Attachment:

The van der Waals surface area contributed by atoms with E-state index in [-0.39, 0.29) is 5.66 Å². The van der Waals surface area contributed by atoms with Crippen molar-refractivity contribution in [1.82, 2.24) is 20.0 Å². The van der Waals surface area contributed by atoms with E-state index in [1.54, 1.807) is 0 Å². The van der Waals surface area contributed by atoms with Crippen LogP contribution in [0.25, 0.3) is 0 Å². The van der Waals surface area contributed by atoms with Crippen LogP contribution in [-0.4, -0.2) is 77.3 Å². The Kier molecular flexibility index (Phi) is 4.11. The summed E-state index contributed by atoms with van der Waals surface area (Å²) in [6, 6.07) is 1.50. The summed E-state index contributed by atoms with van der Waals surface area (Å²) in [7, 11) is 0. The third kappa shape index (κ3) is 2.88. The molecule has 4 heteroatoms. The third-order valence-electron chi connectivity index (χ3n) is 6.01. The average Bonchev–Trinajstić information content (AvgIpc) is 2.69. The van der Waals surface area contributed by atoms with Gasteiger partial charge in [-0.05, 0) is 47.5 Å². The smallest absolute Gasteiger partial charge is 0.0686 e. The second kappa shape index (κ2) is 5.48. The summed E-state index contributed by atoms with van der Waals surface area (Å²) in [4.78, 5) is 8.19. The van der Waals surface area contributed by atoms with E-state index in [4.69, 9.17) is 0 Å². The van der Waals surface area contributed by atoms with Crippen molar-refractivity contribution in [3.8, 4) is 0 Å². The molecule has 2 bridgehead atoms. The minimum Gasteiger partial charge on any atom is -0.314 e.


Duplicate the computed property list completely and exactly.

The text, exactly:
The van der Waals surface area contributed by atoms with E-state index in [-0.39, 0.29) is 5.66 Å². The van der Waals surface area contributed by atoms with Crippen molar-refractivity contribution in [1.82, 2.24) is 20.0 Å². The van der Waals surface area contributed by atoms with E-state index in [1.54, 1.807) is 0 Å². The van der Waals surface area contributed by atoms with Crippen LogP contribution in [0.25, 0.3) is 0 Å². The van der Waals surface area contributed by atoms with Crippen LogP contribution in [-0.4, -0.2) is 77.3 Å². The Kier molecular flexibility index (Phi) is 4.11. The summed E-state index contributed by atoms with van der Waals surface area (Å²) in [6, 6.07) is 1.50. The summed E-state index contributed by atoms with van der Waals surface area (Å²) in [7, 11) is 0. The third kappa shape index (κ3) is 2.88. The molecule has 4 heteroatoms. The third-order valence-electron chi connectivity index (χ3n) is 6.01. The average Bonchev–Trinajstić information content (AvgIpc) is 2.69. The van der Waals surface area contributed by atoms with Gasteiger partial charge in [-0.05, 0) is 47.5 Å². The smallest absolute Gasteiger partial charge is 0.0686 e. The second kappa shape index (κ2) is 5.48. The summed E-state index contributed by atoms with van der Waals surface area (Å²) in [4.78, 5) is 8.19. The van der Waals surface area contributed by atoms with E-state index in [4.69, 9.17) is 0 Å². The van der Waals surface area contributed by atoms with Crippen molar-refractivity contribution in [3.8, 4) is 0 Å². The molecule has 2 bridgehead atoms. The minimum Gasteiger partial charge on any atom is -0.314 e.